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Effects of Exposure

For the purposes of radiological protection, harmful effects of radiation exposure are grouped into two categories:

Deterministic Effects

Effects, such as skin burns, that only appear at relatively high doses.

Deterministic effects are also referred to as harmful tissue reactions.

They include, for example, skin burns and damage to the lens of the eye.

These effects do not appear below a dose threshold. Above this threshold, the higher the dose the more severe the effect.

No deterministic effects would be expected below an absorbed dose of 100 mGy (above the natural background exposure), and thresholds for most effects are much higher. Because of this, deterministic effects are rare, although they can occur as a result of sophisticated medical procedures, or accidents.

In extremely rare cases, such as in severe accidents, very high doses received in a very short time can lead to acute radiation syndrome and even death.

Stochastic Effects

Effects, such as cancer, that are assumed to pose some risk even at low doses.

Stochastic effects include cancer and heritable effects.

There is reliable scientific evidence that doses above 100 mSv can increase the risk of cancer. Below this dose the evidence is less clear, but for purposes of radiological protection it is assumed that even small doses might result in small increased risk.

An extra effective dose of 200 mSv (above the natural background exposure) increases the risk of fatal cancer from the typical worldwide average of about 25% to about 26%.

Although heritable (genetic) effects have been seen in animals, none have ever been seen in humans. Even so, for protection purposes, a small risk of heritable effects is assumed.

Quotes from ICRP Publications

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Types of effects: ICRP Publication 103 paragraph 55

Most adverse health effects of radiation exposure may be grouped in two general categories:

  • deterministic effects (harmful tissue reactions) due in large part to the killing/ malfunction of cells following high doses; and
  • stochastic effects, i.e., cancer and heritable effects involving either cancer development in exposed individuals owing to mutation of somatic cells or heritable disease in their offspring owing to mutation of reproductive (germ) cells.

ICRP Publication 103 paragraph 58

The induction of tissue reactions is generally characterised by a threshold dose. The reason for the presence of this threshold dose is that radiation damage (serious malfunction or death) of a critical population of cells in a given tissue needs to be sustained before injury is expressed in a clinically relevant form. Above the threshold dose the severity of the injury, including impairment of the capacity for tissue recovery, increases with dose.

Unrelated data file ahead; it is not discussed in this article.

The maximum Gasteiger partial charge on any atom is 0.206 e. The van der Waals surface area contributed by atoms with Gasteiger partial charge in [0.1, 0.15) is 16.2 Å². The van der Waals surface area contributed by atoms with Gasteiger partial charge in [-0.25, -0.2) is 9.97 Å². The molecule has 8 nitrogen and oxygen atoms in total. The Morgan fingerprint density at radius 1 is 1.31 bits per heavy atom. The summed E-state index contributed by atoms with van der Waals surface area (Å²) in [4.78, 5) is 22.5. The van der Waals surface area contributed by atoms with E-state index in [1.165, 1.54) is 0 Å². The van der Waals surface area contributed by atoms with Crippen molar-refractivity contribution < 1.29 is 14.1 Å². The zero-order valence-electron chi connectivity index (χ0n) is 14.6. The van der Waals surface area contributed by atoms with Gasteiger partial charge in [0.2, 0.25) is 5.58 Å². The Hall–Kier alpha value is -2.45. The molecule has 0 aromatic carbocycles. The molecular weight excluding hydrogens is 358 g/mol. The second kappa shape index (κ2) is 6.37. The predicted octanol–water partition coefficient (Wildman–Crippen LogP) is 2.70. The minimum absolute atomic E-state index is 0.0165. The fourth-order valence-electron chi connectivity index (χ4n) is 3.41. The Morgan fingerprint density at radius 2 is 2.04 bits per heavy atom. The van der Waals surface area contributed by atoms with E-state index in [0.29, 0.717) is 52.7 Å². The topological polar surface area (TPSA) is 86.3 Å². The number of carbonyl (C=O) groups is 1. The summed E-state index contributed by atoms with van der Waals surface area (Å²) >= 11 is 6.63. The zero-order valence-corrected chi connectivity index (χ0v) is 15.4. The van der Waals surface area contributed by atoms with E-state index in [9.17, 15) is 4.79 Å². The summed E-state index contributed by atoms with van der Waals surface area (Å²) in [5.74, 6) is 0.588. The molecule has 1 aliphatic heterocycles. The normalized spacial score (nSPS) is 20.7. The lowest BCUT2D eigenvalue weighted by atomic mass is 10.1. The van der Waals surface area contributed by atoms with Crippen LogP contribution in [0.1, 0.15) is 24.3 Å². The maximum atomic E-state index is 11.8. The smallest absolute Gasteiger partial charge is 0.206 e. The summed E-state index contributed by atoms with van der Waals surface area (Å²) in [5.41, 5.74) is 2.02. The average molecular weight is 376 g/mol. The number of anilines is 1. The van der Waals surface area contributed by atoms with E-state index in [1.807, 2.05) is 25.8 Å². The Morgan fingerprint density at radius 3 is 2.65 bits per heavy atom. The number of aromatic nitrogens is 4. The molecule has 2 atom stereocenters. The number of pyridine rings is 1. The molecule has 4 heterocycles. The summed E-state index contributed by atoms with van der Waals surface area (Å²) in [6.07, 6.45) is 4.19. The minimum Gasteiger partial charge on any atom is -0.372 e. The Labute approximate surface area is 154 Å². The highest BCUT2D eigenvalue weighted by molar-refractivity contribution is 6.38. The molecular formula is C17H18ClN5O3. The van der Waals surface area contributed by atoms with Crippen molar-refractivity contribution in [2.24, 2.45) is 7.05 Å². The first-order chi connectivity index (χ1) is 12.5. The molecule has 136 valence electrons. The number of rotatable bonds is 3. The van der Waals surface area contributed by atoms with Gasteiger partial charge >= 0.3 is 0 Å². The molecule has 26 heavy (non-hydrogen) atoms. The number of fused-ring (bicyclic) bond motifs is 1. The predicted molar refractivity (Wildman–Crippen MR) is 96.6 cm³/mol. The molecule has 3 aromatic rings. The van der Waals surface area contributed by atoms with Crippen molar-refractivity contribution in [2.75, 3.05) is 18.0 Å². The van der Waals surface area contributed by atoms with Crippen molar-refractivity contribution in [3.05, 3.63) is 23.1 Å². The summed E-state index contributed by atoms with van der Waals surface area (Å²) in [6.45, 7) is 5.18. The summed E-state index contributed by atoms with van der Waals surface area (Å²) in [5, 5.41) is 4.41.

ICRP Publication 118 paragraph 10

The manifestations of tissue injury vary from one tissue to another depending on cellular composition, proliferation rate, and mechanisms of response to radiation, which may be highly tissue specific. Examples ... include cataracts of the lens of the eye, non-malignant damage to the skin, cell depletion in the bone marrow causing haematological deficiencies, and gonadal cell damage leading to impairment of fertility. Tissue reactions, especially late reactions, also depend on damage to blood vessels or elements of the extracellular matrix, which are common to most organs of the body.

ICRP Publication 103 paragraph 62

In the case of cancer, epidemiological and experimental studies provide evidence of radiation risk albeit with uncertainties at doses about 100 mSv or less. In the case of heritable diseases, even though there is no direct evidence of radiation risks to humans, experimental observations argue convincingly that such risks for future generations should be included in the system of protection.

The 'LNT' model: ICRP Publication 103 paragraphs 65 and 66

... the practical system of radiological protection ... will continue to be based upon the assumption that at doses below about 100 mSv a given increment in dose will produce a directly proportionate increment in the probability of incurring cancer or heritable effects attributable to radiation. This dose-response model is generally known as ‘linear-non-threshold’ or LNT. ... the adoption of the LNT model ... provides a prudent basis for the practical purposes of radiological protection, i.e., the management of risks from low-dose radiation exposure. ... whilst the LNT model remains a scientifically plausible element in its practical system of radiological protection, biological/epidemiological information that would unambiguously verify the hypothesis that underpins the model is unlikely to be forthcoming ... Because of this uncertainty on health effects at low doses, ... it is not appropriate, for the purposes of public health planning, to calculate the hypothetical number of cases of cancer or heritable disease that might be associated with very small radiation doses received by large numbers of people over very long periods of time ...

Genetic effects: ICRP Publication 103 paragraph 74

There continues to be no direct evidence that exposure of parents to radiation leads to excess heritable disease in offspring. However, ... there is compelling evidence that radiation causes heritable effects in experimental animals. Therefore, the Commission prudently continues to include the risk of heritable effects in its system of radiological protection.